“These folks might be up for (philosophical discussions),” she says, “but at this point they’re trying to respond to the rapid growth, the rapid engagement and excitement people have about this movement. We’re trying to give them the tools.”
Rei Dishon is one of those people. He’s from Israel, where his nascent Burning Man regional has staged three events, this year attracting 1,700 people. “We’ve done pretty good work setting up our communications network,” he says, noting the thousands of people they’ve got on their mailings list and Facebook group. “But we need financial support to support the artists. How do you connect them with wealthy people within the network who would like to help?” And how do you train people to be Rangers? And how do you build the infrastructure? How do you manage your relations with governing authorities?
“And who’s doing those things for Africa Burn?” Deishon asks. Who’s got the same role there? … They are at 10,000 people, and we want to get there too.
“We want to connect people with different department heads. We want direct connection and less noise.”
Lala Boots and Cats (we admit we’re not sure of the spelling of that name) comes from Orange County in Southern California. “It’s the most depressed place, Irvine,” she laughs. How did she get to Burning Man to start with? “Matchmaker.com.” Huh?
“I met a boyfriend through Matchmaker, and then next thing I knew I was welding and building art cars,” she says. That was 2003, and she’s been to every Burning Man ever since. The boyfriend didn’t last, but Black Rock City did. “This is the longest relationship I’ve ever had.” She’s come to the Global Leadership Conference to help build community. “I came here for new experiences, and I came here to meet more amazing people.”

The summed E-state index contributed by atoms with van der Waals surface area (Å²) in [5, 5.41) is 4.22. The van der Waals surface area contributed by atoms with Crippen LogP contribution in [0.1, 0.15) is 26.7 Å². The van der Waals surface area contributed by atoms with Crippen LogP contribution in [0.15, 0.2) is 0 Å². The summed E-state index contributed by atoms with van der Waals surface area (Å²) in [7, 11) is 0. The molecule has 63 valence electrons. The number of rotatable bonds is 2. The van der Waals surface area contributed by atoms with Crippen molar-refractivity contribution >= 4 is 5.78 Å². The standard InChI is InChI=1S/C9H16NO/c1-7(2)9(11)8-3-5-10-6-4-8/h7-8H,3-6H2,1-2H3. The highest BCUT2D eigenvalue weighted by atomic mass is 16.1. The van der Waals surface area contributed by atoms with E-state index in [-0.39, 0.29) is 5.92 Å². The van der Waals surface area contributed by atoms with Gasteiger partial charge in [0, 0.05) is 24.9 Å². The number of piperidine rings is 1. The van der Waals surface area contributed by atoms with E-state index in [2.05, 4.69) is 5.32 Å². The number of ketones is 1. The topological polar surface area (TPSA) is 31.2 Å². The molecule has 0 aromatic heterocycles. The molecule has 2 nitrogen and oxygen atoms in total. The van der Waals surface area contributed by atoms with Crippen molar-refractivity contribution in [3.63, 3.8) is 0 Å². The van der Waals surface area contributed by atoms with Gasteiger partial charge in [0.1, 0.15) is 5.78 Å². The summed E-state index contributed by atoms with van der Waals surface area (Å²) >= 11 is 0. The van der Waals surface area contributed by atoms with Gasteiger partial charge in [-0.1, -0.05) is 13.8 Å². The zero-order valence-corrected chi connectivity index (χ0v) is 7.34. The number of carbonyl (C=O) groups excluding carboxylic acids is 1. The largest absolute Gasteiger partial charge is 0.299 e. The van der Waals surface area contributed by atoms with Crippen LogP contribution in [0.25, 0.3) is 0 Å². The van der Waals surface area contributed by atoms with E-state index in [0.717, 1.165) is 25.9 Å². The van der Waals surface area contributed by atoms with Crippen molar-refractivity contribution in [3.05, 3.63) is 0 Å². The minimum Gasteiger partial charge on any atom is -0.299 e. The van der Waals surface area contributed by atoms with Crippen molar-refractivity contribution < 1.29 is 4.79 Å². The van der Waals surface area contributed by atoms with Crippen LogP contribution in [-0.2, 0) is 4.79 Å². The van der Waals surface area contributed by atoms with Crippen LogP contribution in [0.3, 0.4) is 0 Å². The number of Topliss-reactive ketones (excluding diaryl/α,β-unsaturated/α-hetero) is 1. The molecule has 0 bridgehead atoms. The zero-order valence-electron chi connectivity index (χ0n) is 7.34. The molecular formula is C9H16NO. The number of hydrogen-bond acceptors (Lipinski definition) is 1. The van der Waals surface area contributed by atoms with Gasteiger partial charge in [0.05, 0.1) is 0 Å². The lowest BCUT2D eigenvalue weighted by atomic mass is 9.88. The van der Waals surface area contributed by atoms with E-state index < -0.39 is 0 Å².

Melissa Kirk didn’t have to travel far to get to San Francisco, because she lives in the city of Richmond in the East Bay, which naturally has to battle being overwhelmed by the huge Burning Man presence in San Francisco. “We have a sense of ourselves,” Kirk says, “but we don’t have a sense of ourselves as a community. Arts and events are happening, but we don’t know about them.” So she’s here to learn how to grow connective tissue.
We asked Larry Harvey his own self about what he hoped this weekend would accomplish. But that turned out to be the wrong way to frame the question. Because the history of this thing will be written after participants figure out what they’re going to do with it.
“Oh, it’s our duty to provide inspiration,” Larry said, “but you can’t really predict (what’s going to happen). It’s a phenomenon. … You just go and look at it.”
Larry told us a story from a recent trip to Holland, where Burning Man culture is growing fast (in fact, it’s among the top foreign countries for ticket sales, after Canada, the UK, Australia, and just ahead of Germany).
“Mike from RoboDoc took us down to the waterfront and this old historic building,” Larry said. “And he said, ‘Yeah, we squatted this place.’ Now that would never happen here. …” Then Larry launched into one of his fantastically detailed philosophical tangents and explained how Holland was the birthplace of the bourgeoisie. And we nodded our heads like we knew exactly what he was talking about, because at the time we certainly did, and then the conversation came back around to the visit to the waterfront.
“And then,” Larry said, “Mike went on to say, ‘Yeah, within a couple of weeks, the group (that squatted the building) opened a bakery.’” Larry’s eyes flashed and he got a little more excited. “Now that’s anarchia that’s working!’’
And there you have your neat little sound bite summation for what’s going on here at the Global Leadership Conference in San Francisco. Anarchia that’s working.